An investigation into rogue Saudi channel beoutQ’s activities has confirmed it used satellite infrastructure owned by Arabsat to illegally broadcast football matches.
Saudi Arabia could be banned from competing in future football tournaments in a bid by the sport’s governing bodies to stamp out piracy.
World soccer governing body FIFA on Sunday said it is exploring each of its legal options as a means to address beoutQ’s unauthorised broadcasts.
The Premier League received a boost after a court ruled that a Saudi Arabian satellite provider has pirate-broadcast every game so far of the Women’s World Cup to Europe. A hearing in France found that Riyadh-based Arabsat was illegally transmitting the tournament on the rogue channel, beoutQ.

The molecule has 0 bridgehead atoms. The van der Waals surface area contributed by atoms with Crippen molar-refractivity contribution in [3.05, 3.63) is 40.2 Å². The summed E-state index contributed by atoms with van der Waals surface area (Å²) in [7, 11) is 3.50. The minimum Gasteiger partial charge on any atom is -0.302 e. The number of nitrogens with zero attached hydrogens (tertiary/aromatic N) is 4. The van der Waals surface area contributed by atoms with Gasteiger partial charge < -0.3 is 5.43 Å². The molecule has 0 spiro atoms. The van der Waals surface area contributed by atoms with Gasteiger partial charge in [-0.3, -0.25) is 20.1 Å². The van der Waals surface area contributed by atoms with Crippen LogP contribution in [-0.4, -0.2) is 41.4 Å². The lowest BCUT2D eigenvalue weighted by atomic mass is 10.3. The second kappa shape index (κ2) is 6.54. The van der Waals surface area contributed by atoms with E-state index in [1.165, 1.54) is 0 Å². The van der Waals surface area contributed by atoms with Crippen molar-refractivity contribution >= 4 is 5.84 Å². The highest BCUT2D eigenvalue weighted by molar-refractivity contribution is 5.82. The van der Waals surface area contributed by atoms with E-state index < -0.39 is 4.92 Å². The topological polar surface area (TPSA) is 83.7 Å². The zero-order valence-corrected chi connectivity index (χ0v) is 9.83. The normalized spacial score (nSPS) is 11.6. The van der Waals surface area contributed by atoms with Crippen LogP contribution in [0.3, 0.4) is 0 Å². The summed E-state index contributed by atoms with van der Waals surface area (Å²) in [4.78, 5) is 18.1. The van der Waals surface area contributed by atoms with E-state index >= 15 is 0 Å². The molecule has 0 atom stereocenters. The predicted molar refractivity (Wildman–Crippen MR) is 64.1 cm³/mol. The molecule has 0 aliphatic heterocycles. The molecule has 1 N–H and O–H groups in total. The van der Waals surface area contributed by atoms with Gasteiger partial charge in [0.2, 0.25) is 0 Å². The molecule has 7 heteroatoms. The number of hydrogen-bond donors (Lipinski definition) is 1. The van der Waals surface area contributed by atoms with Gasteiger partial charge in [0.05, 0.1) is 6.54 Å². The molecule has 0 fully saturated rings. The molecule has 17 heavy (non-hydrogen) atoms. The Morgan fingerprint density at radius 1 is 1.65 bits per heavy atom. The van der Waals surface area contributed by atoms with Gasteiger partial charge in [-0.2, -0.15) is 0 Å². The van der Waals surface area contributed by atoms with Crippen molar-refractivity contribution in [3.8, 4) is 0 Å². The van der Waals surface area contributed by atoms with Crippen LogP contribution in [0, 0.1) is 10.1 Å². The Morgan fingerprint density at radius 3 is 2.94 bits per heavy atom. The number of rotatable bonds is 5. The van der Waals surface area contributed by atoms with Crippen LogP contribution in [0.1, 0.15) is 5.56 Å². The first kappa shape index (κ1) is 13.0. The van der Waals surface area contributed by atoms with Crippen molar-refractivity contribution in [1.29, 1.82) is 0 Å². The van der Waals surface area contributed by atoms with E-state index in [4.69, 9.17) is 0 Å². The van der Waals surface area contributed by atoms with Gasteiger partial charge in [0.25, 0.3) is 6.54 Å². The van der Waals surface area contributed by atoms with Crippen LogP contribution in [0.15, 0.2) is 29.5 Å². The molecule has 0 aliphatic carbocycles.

The US Government has been urged to take action against Saudi Arabia with a coalition of sports and entertainment bodies demanding the end of beoutQ.
England’s Premier League has started legal action against rogue Saudi channel “beoutQ” which has been broadcasting stolen content from Qatar’s beIN Sports.
Qatar's global sports and entertainment media group, beIN Corporation (beIN) has lodged an international investment arbitration case against Saudi Arabia worth $1bn in compensation for what has been described as "the most widespread piracy of sports broadcasting that the world has ever seen".